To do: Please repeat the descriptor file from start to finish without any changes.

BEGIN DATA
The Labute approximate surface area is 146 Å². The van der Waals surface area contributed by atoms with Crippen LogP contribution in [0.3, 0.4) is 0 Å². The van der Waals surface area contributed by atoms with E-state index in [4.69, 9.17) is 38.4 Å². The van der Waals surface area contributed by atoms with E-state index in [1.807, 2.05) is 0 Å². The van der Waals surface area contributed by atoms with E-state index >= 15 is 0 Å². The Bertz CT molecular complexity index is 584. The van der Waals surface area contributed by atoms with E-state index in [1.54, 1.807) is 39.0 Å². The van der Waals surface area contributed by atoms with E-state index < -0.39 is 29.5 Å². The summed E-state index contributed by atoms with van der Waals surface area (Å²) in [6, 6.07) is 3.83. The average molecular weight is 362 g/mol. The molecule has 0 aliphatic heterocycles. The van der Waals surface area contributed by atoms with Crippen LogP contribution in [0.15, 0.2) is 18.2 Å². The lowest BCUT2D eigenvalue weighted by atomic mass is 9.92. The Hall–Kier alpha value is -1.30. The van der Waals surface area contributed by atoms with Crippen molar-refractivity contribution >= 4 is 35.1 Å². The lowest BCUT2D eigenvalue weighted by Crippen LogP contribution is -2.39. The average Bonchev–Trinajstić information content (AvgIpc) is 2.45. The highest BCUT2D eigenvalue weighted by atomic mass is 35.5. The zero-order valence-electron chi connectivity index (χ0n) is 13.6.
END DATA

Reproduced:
The Labute approximate surface area is 146 Å². The van der Waals surface area contributed by atoms with Crippen LogP contribution in [0.3, 0.4) is 0 Å². The van der Waals surface area contributed by atoms with E-state index in [4.69, 9.17) is 38.4 Å². The van der Waals surface area contributed by atoms with E-state index in [1.807, 2.05) is 0 Å². The van der Waals surface area contributed by atoms with E-state index >= 15 is 0 Å². The Bertz CT molecular complexity index is 584. The van der Waals surface area contributed by atoms with E-state index in [1.54, 1.807) is 39.0 Å². The van der Waals surface area contributed by atoms with E-state index < -0.39 is 29.5 Å². The summed E-state index contributed by atoms with van der Waals surface area (Å²) in [6, 6.07) is 3.83. The average molecular weight is 362 g/mol. The molecule has 0 aliphatic heterocycles. The van der Waals surface area contributed by atoms with Crippen LogP contribution in [0.15, 0.2) is 18.2 Å². The lowest BCUT2D eigenvalue weighted by atomic mass is 9.92. The Hall–Kier alpha value is -1.30. The van der Waals surface area contributed by atoms with Crippen molar-refractivity contribution >= 4 is 35.1 Å². The lowest BCUT2D eigenvalue weighted by Crippen LogP contribution is -2.39. The average Bonchev–Trinajstić information content (AvgIpc) is 2.45. The highest BCUT2D eigenvalue weighted by atomic mass is 35.5. The zero-order valence-electron chi connectivity index (χ0n) is 13.6.